Thursday, April 19, 2007
Knitting a life~
I live in a college town. The same college I commuted to so many years ago. I commute now to my former hometown where I teach at the middle school, courtesy of the degree I earned in college. That so much of my life has been lived within such a small circle bothers me a little, but it is not important at all in the grand scheme of things. That so much of my life has been lived is what counts.
Today I walk across the Bridgewater State College campus to the Administration Building that stands behind a half-mast flag in recognition of the bond shared with Virginia Tech. There but for the grace of God . . ..
In the shadow of the flag stands a group of potential students and their parents taking a tour of the campus, carefully scrutinizing, assessing, evaluating, deciding: is this college for me?
It breaks my heart.
I think of the 32 students killed at Virginia Tech, gunned down in cold blood by one who made the 33rd death the final one.
Each chose Virginia Tech thoughtfully, for personal reasons-- my father went there, I got a scholarship, it has the degree program I want-- but none knew they might die because of their choice. Or the choice made by another.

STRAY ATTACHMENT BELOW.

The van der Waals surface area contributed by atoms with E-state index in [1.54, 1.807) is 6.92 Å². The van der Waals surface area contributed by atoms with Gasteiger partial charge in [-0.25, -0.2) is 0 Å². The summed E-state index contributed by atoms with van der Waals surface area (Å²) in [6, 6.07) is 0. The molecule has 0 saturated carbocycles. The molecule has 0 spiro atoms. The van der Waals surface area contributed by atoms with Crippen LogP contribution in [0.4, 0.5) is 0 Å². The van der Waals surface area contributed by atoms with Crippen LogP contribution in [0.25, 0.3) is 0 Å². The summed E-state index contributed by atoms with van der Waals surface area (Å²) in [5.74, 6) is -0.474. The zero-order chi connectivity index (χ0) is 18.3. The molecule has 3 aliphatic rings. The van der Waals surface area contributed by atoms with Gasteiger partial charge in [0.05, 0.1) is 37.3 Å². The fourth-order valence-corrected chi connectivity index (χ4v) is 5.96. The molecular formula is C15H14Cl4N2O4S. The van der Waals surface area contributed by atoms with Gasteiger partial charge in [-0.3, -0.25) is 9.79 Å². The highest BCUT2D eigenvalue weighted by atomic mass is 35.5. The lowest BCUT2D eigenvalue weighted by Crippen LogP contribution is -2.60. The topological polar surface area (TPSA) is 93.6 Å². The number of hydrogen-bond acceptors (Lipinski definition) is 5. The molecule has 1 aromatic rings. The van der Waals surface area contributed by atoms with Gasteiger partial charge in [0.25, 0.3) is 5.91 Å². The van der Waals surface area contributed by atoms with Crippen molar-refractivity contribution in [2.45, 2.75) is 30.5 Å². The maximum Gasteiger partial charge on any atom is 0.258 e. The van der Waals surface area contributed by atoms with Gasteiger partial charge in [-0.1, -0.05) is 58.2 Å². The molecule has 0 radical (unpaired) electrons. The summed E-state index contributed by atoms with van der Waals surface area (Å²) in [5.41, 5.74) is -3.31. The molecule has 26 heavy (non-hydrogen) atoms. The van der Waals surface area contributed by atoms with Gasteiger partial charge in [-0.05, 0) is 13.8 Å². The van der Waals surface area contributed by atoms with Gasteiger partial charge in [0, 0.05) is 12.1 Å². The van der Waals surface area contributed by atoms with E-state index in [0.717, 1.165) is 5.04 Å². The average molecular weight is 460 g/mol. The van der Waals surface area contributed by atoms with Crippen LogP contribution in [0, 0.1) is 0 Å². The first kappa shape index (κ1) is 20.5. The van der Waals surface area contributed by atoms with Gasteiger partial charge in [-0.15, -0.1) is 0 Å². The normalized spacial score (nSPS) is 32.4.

And such is life. Our lives are knit together, adding the yarn of others to our own strands. Hopefully something beautiful is created. Sometimes it all unravels. Long before the garment is finished.
Those of us with kids going off to college have no more to fear than we ever did, really, though we may feel more vulnerable. Death has always interrupted-- anywhere, anytime, large scale or small, planned in madness or executed by random accident.
Make your choices for the best reasons you know. Knit like there is no tomorrow.
For those of us who have made it to midlife living 18 miles as the crow flies from our childhood home, be glad. Some decisions work for the good. Some knit a complete sweater, some don't.
Life goes on with all its threats and promises. On campuses across the nation, hard lessons are learned, lessons for which there are no grade point averages. And the lives that are being knitted will be both tougher and more tender for the knots that tie the broken fibers together.
When bells tolled across the nation at noon on April 20-- joining with the chimes at Virginia Tech-- in memory of lives lost, I felt the threads pull, weaving me more tightly into the warp of the larger tapestry that we all share.
Those who mourn do not mourn alone. They are wrapped in a shawl knit by love and concern of those they may never know.